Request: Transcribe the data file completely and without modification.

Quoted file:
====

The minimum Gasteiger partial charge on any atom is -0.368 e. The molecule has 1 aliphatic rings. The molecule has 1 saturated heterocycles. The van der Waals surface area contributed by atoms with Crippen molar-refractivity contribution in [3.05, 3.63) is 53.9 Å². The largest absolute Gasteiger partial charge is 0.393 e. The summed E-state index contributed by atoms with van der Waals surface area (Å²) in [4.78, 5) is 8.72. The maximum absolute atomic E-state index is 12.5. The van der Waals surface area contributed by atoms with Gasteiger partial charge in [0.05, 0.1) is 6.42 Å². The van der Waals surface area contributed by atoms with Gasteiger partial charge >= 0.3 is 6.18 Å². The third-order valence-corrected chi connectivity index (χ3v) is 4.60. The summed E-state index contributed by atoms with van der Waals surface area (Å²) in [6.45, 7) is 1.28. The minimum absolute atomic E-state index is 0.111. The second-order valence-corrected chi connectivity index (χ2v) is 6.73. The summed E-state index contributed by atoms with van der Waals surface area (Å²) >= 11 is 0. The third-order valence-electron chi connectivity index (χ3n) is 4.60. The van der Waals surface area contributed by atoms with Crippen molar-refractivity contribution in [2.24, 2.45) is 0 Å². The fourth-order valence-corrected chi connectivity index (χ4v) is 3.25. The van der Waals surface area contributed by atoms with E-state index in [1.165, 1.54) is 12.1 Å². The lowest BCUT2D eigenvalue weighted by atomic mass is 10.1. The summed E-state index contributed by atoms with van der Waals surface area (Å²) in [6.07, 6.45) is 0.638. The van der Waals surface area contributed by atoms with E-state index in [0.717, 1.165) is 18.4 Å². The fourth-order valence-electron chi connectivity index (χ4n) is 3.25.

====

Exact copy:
The minimum Gasteiger partial charge on any atom is -0.368 e. The molecule has 1 aliphatic rings. The molecule has 1 saturated heterocycles. The van der Waals surface area contributed by atoms with Crippen molar-refractivity contribution in [3.05, 3.63) is 53.9 Å². The largest absolute Gasteiger partial charge is 0.393 e. The summed E-state index contributed by atoms with van der Waals surface area (Å²) in [4.78, 5) is 8.72. The maximum absolute atomic E-state index is 12.5. The van der Waals surface area contributed by atoms with Gasteiger partial charge in [0.05, 0.1) is 6.42 Å². The van der Waals surface area contributed by atoms with Gasteiger partial charge >= 0.3 is 6.18 Å². The third-order valence-corrected chi connectivity index (χ3v) is 4.60. The summed E-state index contributed by atoms with van der Waals surface area (Å²) in [6.45, 7) is 1.28. The minimum absolute atomic E-state index is 0.111. The second-order valence-corrected chi connectivity index (χ2v) is 6.73. The summed E-state index contributed by atoms with van der Waals surface area (Å²) >= 11 is 0. The third-order valence-electron chi connectivity index (χ3n) is 4.60. The van der Waals surface area contributed by atoms with Crippen molar-refractivity contribution in [2.24, 2.45) is 0 Å². The fourth-order valence-corrected chi connectivity index (χ4v) is 3.25. The van der Waals surface area contributed by atoms with E-state index in [1.165, 1.54) is 12.1 Å². The lowest BCUT2D eigenvalue weighted by atomic mass is 10.1. The summed E-state index contributed by atoms with van der Waals surface area (Å²) in [6.07, 6.45) is 0.638. The van der Waals surface area contributed by atoms with E-state index in [0.717, 1.165) is 18.4 Å². The fourth-order valence-electron chi connectivity index (χ4n) is 3.25.